After reading my last blog post about our imperfect vacations, my mom said she felt sad. She thought you might be depressed for us. But I reminded her how far we’ve come and what we learned as a result! I didn’t tell those vacation stories because I would’ve changed anything. I told them because imperfect vacations are a reality we all face — a reality that is to be cherished and celebrated!
Like my therapist always says… perfection is an illusion! We might as well learn that at an early age. It might seem like “perfect vacations” are dependent on an unlimited budget or escaping reality. But the truth is… the rich and famous don’t have perfect vacations either. Different imperfect vacations than we had, but imperfect nonetheless. I find it much sadder when someone has the means to do anything or go anywhere they want… yet they still don’t come home any happier than when they left.
I, for one, am grateful to have had the opportunity to make the best of what we had. I’m thrilled to know that I have family members who still love each other after spending countless hours cooped up in a car while smelling that distinct combination of banana-chip-infused trail mix and anti-itch cream. I don’t find it a bit sad that the highlights of our vacation included things like: getting to eat sugared cereals for one glorious week each summer, having our Dad all to ourselves without phone calls or board meetings and singing to the top of our lungs to pass the hours. (I learned to sing harmony somewhere in there, and I’m pretty sure we would’ve had complaints if we had been on a cruise or flown an airplane.) I’m grateful that I had parents who made vacations a priority, even when tropical island resorts (or even airline tickets) weren’t an option.
I don’t fool myself. I know our vacations were not really “work-free” experiences for my mom and dad. They spent a great deal of energy and creativity to make our getaways memorable. And you just can’t buy the unselfish love they had for us. They were willing to do whatever it took to spend time with us, regardless of how much effort it took. Face it, not everyone has the opportunity to walk away from the post-campfire E.R. trip grateful that it was “only a flesh wound” while having the opportunity to see at an early age that happiness can’t be purchased. It’s a choice.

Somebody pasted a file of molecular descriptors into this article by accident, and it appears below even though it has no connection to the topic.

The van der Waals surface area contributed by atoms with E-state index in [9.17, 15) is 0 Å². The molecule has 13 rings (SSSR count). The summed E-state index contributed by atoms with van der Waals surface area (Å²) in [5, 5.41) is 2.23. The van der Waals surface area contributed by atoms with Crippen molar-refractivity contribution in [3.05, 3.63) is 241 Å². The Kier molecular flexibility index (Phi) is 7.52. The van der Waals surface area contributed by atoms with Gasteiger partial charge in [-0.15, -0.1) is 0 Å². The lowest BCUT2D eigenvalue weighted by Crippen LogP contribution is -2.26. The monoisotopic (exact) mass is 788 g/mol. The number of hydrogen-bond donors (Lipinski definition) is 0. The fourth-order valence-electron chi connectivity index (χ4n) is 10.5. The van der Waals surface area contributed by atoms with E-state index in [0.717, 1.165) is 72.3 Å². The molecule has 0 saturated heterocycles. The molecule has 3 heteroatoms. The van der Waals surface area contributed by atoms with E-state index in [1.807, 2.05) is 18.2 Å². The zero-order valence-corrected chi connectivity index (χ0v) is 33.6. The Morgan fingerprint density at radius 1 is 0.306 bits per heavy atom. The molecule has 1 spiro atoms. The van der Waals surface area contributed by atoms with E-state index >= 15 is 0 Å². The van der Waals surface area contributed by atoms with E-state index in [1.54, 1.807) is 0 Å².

One of my favorite movies EVER is “What About Bob?” when Richard Dreyfuss’s character, a renowned psychiatrist, is desperately trying to create a restful getaway with his family. But his psycho client, Bob, keeps turning up and robbing him of the perfect summer vacation he had envisioned. He tells Bob to take a “vacation from his problems” for the week and leave him alone, but he learns that no one really takes a vacation from their problems. They have a way of following you around. The psychiatrist’s anger at Bob ends up driving him to the loony bin while Bob, on the other hand, is set free by the simple joys that come with being in the company of good people who don’t really care if he is messed up or not.
I wouldn’t trade anything for the knowledge that there’s no circumstance powerful enough to rob us of gratitude. Vacations aren’t an escape from our problems… they’re just a change of scenery where reality takes a different form for a few days. The sooner we know this, the sooner we begin to look our issues in the eye and decide to never take a vacation from being the grateful, joyful, loving people we want to be.
In today’s economy, I can’t imagine how fearful I might feel if I hadn’t learned how to live creatively and resourcefully. I wouldn’t take a million dollars in exchange for the ability to focus on what we do have rather than what we don’t.
So if you read about our imperfect vacations and felt sad, don’t worry. Be happy for us. They’re among the many reasons I’ve been armed with survivals skills for life. And among those survivals skills is the knowledge that a vacation is simply a manifestation of how we live the other 51 weeks of the year. If things go wrong, it doesn’t mean we’ve gone wrong. We just have more great stories to tell about the people we learned to love through thick and thin.